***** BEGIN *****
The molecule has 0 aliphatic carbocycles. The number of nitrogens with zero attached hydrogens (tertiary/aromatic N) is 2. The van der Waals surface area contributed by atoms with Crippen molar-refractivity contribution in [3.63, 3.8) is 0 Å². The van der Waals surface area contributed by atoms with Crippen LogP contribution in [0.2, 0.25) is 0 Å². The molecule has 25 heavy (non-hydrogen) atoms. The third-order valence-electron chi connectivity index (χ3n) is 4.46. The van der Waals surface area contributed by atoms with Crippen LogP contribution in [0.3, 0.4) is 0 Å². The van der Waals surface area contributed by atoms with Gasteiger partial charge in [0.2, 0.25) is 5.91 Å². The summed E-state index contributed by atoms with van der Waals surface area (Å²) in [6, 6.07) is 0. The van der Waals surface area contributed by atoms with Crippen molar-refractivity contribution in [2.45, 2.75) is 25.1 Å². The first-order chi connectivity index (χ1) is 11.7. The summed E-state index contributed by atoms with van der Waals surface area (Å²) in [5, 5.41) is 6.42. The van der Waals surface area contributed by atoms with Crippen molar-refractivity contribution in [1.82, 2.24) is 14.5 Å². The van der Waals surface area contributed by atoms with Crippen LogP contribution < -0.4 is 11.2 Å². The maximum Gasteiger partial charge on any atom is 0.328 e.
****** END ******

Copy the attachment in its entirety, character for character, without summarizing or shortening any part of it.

The molecule has 0 aliphatic carbocycles. The number of nitrogens with zero attached hydrogens (tertiary/aromatic N) is 2. The van der Waals surface area contributed by atoms with Crippen molar-refractivity contribution in [3.63, 3.8) is 0 Å². The van der Waals surface area contributed by atoms with Crippen LogP contribution in [0.2, 0.25) is 0 Å². The molecule has 25 heavy (non-hydrogen) atoms. The third-order valence-electron chi connectivity index (χ3n) is 4.46. The van der Waals surface area contributed by atoms with Crippen LogP contribution in [0.3, 0.4) is 0 Å². The van der Waals surface area contributed by atoms with Gasteiger partial charge in [0.2, 0.25) is 5.91 Å². The summed E-state index contributed by atoms with van der Waals surface area (Å²) in [6, 6.07) is 0. The van der Waals surface area contributed by atoms with Crippen molar-refractivity contribution in [2.45, 2.75) is 25.1 Å². The first-order chi connectivity index (χ1) is 11.7. The summed E-state index contributed by atoms with van der Waals surface area (Å²) in [5, 5.41) is 6.42. The van der Waals surface area contributed by atoms with Crippen molar-refractivity contribution in [1.82, 2.24) is 14.5 Å². The van der Waals surface area contributed by atoms with Crippen LogP contribution < -0.4 is 11.2 Å². The maximum Gasteiger partial charge on any atom is 0.328 e.